Darkness is a black fog, that was originally printed all the way back in Legends. A fog is a spell that prevents all combat damage this turn. It gets it’s name from the card Fog which has been a part of the game since Alpha. Just like Withering Boon it is a card that is completely unexpected. This is because it is not something that black can traditionally do.
Darkness has been received an errata it now reads “Prevent all combat damage that would be dealt this turn”. The oracle text can be found here.
Why should you run it?
Just like the original Fog, Darkness only costs a single mana but this time it is Black. If you have ever played magic against someone like me, you know just how devastating the combat step can be. Furthermore combat is an important step for most Boros and Gruul decks, and essential for infect decks. When you are building a Commander deck you want to make sure that you have interaction or answers. Additionally you want to make sure that you can answer a range of different problems, including combat.
Darkness can buy you a turn if your opponent has an overwhelming board state. Or it can cause a massive blowout to your opponent if they have used pumpspells or other combat tricks. It can also be used as a political tool, you can save an opponent in exchange for a later favour.
The downsides to running Darkness are minimal, and you only need to leave a single mana open to cast it. This means that it can go in just about any deck that is running black. For example: K’rrik, Son of Yawgmoth; Yawgmoth, Thran Physician or Kaalia of the Vast. It is also good in Thantis, the Warweaver decks as you can get the +1/+1 counters and avoid the combat damage.
Reap and Sow is a modal sorcery that gives you the option to grow or to destroy. One of the reasons Commander is such a popular format is the Social Contract. Due to the social contract Land destruction is not often seen in commander pods. However, there are different types of land destruction. Firstly there is mass land destruction, including the classic Armageddon. Secondly there is targeted land destruction such as Stone Rain. Because Land destruction is often seen as taboo, targeted Land destruction is underplayed. Despite the fact it should be a more regular feature in commander decks, making Reap and Sow the Card of the Week.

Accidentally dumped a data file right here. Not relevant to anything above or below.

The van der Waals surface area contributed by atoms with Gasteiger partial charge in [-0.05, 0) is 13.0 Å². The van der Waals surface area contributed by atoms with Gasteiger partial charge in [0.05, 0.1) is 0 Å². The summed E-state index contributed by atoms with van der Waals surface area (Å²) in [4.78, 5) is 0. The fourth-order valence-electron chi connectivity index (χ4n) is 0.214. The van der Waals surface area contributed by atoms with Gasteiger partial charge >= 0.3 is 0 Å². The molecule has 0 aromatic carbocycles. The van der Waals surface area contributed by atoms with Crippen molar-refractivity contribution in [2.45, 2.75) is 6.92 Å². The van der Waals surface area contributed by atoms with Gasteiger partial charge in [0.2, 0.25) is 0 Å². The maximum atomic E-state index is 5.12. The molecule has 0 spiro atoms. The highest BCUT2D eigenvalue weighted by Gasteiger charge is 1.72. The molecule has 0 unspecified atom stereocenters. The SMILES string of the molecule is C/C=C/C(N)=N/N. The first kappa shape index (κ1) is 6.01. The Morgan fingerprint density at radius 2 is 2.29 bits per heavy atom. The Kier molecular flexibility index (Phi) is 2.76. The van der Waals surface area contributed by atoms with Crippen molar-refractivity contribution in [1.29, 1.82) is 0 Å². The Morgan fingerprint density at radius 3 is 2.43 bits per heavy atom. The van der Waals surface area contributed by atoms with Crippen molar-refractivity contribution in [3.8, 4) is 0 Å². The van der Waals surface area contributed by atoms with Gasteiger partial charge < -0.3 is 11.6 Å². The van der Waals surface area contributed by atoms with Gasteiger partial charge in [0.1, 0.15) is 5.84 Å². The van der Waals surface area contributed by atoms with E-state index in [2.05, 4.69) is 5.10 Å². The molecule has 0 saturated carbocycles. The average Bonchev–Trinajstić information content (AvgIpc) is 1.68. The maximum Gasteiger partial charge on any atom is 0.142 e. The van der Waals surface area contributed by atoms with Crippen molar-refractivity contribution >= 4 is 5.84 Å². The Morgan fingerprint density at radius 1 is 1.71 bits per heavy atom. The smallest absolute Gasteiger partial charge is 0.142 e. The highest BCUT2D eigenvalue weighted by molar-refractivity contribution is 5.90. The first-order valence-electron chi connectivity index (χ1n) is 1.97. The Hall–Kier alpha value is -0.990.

Reap and Sow is a Sorcery for 3G(reen) that gives you a choice to tutor for a land onto the battlefield or to destroy target land. Lands are a very important part of a commander game, as anyone who has ever been mana screwed will tell you. But with the huge card selection available in EDH there are also some very powerful lands. For example Rouges Passage or a Maze of Ith can control the flow of a game. Then there are the lands like Gaea’s Cradle or the fixed Itlimoc, Cradle of the Sun that can provide insane amounts of mana. These are the lands that are ripe for destruction.
Earlier I said “tutor” for land on to the battlefield and not ramp. This is because the MV of the card is too high to be considered ramp in my opinion. For further information on Ramp in commander please see this article. Reap and Sow can go find any land and put it onto the battlefield. Just as it is useful to get rid of powerful lands it can also be used to go get your Cavern of Souls or Mystifying Maze. This land also also enters the battlefield untapped allowing you to use it immediately.
If you have enough mana you can cast it for it’s entwine cost which is 4GG(reen) allowing you to cast both sides.
Reap and Sow can go is just about any deck that is running Green. It is at it’s best when the deck runs a suite of utility lands that it can go and find. For example if you are running a Golgari Commander you can go get Urborg, Yavimaya, or Cabal Coffers. Additionally it is good in Landfall decks such as Golos, or any of the Onmaths. You can go get lands that can either fix your mana such as Crystal Quarry. Or you go get bounce and repeatedly get landfall triggers. If you are lucky enough to own a Gaea’s cradle it can put it untapped directly onto the battlefield
Graceful Reprieve is a White Instant that doesn’t feel like a White card. Whether it is your commander or another combo piece their are certain creatures you want to stay on the battlefield. This Instant is a great way to protect your Commander, and is the Card of the Week.
Commanders are magnets for removal spells, and many decks run ways to protect them such as Swiftfoot Boots. Graceful Reprieve is an Instant that that returns a creature to the battlefield when it dies. This is an ability that is more commonly found on Black spells, making this all the more useful. White utilises creatures which means there is an high chance that you will have a target.
At 1W(hite) this spell can generate you large amounts of value. For example if you are running Roon of the Hidden Realm it can save a creature and trigger their ETB. It’s low MV means that it is easy to hold up mana to cast and it synergies with Sunforger. In addition unlike other protection it can save any Creature on your board as opposed to an equipment.
Conversely the only downside is that if you are running a Voltron deck it will not re-equip the Equipment. However, it will save it from having to go back to the Command Zone. Overall if there are creatures that you would like to save and you are running White you should consider Graceful Reprieve.
Decks that would benefit from Graceful Reprieve should check out previous Card of the Week Gift of Immortality.
The best commander for Graceful Reprieve is Feather, the Redeemed as you can use it continuously. It is also suited to commanders that draw a lot of hate such as Atraxa, Preators’ Voice, Grand Arbiter Augustin IV or Omnath, Locus of Creation. Additionally it works well with Voltron and Aggro strategies, as it helps reduce the Commander Tax.